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Caithness & Patagonia

Distant lands close relatives, this is an extraordinary and little-known story of emigration from Scotland...

This is an extraordinary and little-known story of emigration from Scotland. This is an extraordinary and little-known story of emigration from Scotland. Caithness and Patagonia are literally a world apart, yet in the late 19th and early 20th centuries, a number of Caithness men and women took on the challenge of this wild, open and windswept land. The book provides the origins and backgrounds of these Caithness Patagonian pioneers and sets their experiences alongside the growth and development of Patagonia as one of the world’s great sheep farming areas.

The story begins with John Hamilton, the son of a tailor from Wick, who arrived in the Falkland Islands in 1880. Over the following 60 years, he and other Caithness men and women became a significant force in the development of sheep farming in Patagonia. As one of Patagonia’s most enterprising sheep farmers, he was the catalyst for a number of other Caithness men making what must have been a huge decision to uproot from their native home. It was not just Caithness men who embarked on the journey – sisters and wives followed as new lives were ground out of the unforgiving landscape.

There are stories of endurance and determination against the odds; accounts of death and disaster, but most of all there are tales of how these Caithnessians conquered Patagonia and built successful businesses to the extent that today their descendants are integral to many aspects of Patagonian and Argentine society.

The roll call of names – Bain, Barnetson, Begg, Bremner, Budge, Cormack, Harper, Mowat, Nicolson, Plowman, etc. – is like a Caithness directory. Their stories and legacies continue to be proudly held dear by descendants and relatives both in Caithness, the UK and in Argentina.

The Caithness Patagonian story was originally brought to light by Margie Sinclair for the BBC Odyssey series. Caithness to Patagonia charts the backgrounds, successes and failures of these intrepid pioneers who created a new life, far away from their homes and families. Read the full story – Caithness to Patagonia

We were also featured in ‘A road less travelled’ – Sutherland, Caithness and Orkney Part 1 – BBC Two Scotland First shown – Dec 2016.

Research Notes

Caithness & Patagonia some of the strories we discovered

FISHERMEN FAMILIES – A number of those who went from Caithness to Patagonia came from crofter/fishing families. This is all that remains of the fishing station at Achastle.

BAIN FAMILY CROFT – Seven of the Bain family, plus a niece and nephew left Caithness for Patagonia. They were crofters and fishermen in Caithness and played a key role in the development of sheep farming in Patagonia. Their original croft house at Mavesy still stands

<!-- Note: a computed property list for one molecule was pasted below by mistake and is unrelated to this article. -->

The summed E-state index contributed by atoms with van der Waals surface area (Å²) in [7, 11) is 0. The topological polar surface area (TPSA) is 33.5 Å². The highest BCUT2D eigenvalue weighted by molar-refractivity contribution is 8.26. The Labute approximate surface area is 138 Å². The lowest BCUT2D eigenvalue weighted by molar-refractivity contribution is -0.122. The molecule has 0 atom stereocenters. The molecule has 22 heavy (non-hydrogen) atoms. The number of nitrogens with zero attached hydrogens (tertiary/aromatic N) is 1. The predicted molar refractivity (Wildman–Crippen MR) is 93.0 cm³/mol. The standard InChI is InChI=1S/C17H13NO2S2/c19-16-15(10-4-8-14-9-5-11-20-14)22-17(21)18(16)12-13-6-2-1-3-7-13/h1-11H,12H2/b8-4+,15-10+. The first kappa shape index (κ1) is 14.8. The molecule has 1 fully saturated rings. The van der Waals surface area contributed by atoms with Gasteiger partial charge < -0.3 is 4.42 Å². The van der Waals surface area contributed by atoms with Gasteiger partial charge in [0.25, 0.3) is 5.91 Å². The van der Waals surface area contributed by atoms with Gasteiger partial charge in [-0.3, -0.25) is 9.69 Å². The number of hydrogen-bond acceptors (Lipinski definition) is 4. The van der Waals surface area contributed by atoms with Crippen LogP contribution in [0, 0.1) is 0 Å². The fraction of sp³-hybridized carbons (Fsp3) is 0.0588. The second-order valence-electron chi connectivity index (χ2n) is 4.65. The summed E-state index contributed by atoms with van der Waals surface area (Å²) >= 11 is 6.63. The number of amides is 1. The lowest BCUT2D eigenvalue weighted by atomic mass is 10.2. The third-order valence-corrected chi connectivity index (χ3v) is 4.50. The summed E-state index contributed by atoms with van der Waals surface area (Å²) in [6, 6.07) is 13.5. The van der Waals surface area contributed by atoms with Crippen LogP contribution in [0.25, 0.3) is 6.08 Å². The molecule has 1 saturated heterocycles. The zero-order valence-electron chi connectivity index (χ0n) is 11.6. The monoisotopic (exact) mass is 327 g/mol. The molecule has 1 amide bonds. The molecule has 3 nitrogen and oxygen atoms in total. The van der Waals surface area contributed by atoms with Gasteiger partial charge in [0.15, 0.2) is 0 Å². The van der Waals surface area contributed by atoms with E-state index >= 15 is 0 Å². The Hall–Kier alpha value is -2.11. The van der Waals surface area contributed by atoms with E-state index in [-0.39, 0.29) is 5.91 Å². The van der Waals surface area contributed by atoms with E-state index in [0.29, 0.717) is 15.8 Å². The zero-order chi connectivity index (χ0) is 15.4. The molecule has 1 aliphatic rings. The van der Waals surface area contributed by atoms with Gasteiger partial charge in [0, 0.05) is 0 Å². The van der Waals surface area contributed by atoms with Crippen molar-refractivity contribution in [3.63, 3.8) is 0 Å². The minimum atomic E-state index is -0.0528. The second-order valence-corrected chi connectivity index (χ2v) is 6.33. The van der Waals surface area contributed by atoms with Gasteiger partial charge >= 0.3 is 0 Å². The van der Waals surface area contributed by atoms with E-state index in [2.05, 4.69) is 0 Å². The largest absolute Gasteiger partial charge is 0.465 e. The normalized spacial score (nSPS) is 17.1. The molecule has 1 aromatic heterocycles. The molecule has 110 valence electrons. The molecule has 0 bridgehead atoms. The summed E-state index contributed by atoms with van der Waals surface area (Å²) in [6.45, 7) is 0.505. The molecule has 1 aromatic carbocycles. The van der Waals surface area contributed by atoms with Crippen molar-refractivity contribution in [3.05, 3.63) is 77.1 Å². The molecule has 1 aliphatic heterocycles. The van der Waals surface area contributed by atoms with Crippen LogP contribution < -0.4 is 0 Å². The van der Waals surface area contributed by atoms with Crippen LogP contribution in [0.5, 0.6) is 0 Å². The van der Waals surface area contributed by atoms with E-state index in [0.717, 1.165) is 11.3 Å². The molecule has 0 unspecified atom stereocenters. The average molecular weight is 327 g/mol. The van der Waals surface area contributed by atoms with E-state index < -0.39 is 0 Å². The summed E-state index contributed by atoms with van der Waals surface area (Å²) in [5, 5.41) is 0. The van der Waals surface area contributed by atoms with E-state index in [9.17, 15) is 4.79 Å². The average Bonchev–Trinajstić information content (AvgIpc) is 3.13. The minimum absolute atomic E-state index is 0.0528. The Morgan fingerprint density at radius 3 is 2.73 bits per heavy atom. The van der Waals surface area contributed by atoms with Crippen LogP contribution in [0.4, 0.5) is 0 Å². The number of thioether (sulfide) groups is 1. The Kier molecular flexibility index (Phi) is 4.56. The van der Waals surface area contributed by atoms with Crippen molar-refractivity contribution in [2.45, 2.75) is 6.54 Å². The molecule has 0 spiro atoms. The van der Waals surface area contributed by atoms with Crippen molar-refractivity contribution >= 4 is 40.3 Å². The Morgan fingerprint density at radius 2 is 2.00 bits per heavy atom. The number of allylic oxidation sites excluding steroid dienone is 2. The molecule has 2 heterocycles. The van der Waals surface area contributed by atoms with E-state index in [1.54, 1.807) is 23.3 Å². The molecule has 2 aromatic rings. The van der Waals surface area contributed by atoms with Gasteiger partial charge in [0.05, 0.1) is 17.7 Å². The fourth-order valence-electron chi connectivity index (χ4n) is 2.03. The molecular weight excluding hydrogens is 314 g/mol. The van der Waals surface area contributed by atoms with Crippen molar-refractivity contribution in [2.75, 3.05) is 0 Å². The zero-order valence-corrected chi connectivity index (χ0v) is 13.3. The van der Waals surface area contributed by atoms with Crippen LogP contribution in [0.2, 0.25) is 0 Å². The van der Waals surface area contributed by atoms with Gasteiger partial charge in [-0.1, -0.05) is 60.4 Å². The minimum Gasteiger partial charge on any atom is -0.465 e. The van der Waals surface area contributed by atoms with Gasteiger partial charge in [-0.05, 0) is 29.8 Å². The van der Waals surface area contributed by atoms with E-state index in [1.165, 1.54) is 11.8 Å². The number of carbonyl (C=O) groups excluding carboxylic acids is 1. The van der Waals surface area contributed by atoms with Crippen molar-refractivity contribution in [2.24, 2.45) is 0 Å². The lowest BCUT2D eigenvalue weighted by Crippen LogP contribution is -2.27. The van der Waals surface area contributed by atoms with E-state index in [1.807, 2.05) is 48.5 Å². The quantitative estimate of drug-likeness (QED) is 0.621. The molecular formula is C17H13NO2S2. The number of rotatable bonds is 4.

BIG BUSINESS – Angus McPherson from Caithness began his Patagonian shepherding life on Estancia San Gregorio, one of the largest sheep farms in Patagonia.

THE CAITHNESS HOMESTEADS – Two Caithness families with Patagonian connections lived at Todholes in Lyth. All that is left of the crofting community is this old steading.

NOT JUST SHEEP – Not all of our Caithness Patagonian Pioneers were employed as shepherds. One was an administrator at a refrigeration plant and another worked as an electrician.
LEGACY – Caithness Patagonia Legacy – A Shop in Argentina named after a Grandmother’s place in Caithness
CATIHNESS STITCHERS – The Scottish Diaspora Tapestry – The Caithness Patagonian connection captured by a team of Caithness Stitchers. See the whole tapestry
Why did Scottish locals leave for South America

PATAGONIAN MINISTERS – The remoteness and the scattered nature of the Patagonian estancias meant that people were often far away from any form of religious support. The Church of Scotland and the United Free Churches recognised the problem and put a lot of effort into supplying ministers. This advert from the Scotsman in 1925 demonstrates their commitment

Minister – C of S or U.F. minister wanted immediately for Patagonia, preferably under 35; three years engagement (renewable); part of each year in Buenos Aires; salary, £600; new motor car; £100 annually for expenses and first class return fare; unique opportunity for vigorous man. Applications, before July 4th, to Thomas Henderson, 22 Queen Street, Edinburgh.

WOMEN in PATAGONIA – Many of the Caithness Patagonian Pioneers returned home to find a wife. For the women in Patagonia the choice was limited!

In Patagonia the female population was scarce whereas the male population had grown in comparison and was not very demanding in terms of beauty and still less of personal assets”

PATAGONIAN ROAD KILL – In 1922 John Hamilton accidentally ran over a rare Patagonian Weasel. Mindful of the need to preserve our natural history, he had it sent to Royal Scottish Museum in Edinburgh (where it remains to this day)

Could he be a Caithness Patagonian?

A NEW HORIZON – Patagonia is a long way from Caithness, both physically and mentally. Apart from the wide horizons common to both, there is, literally, a world of distance between the two. In the late 19th century, however, a number of Caithness people took on the challenge of Patagonia.

Many thanks to all the Patagonian Pioneer families that are offering to open up their ‘archives’. We know that some went first to the Falkland Islands and the archivists at Jane Cameron National Archive and the Falkland Islands Company have been most helpful.


Caithness & Patagonia some of the strories we discovered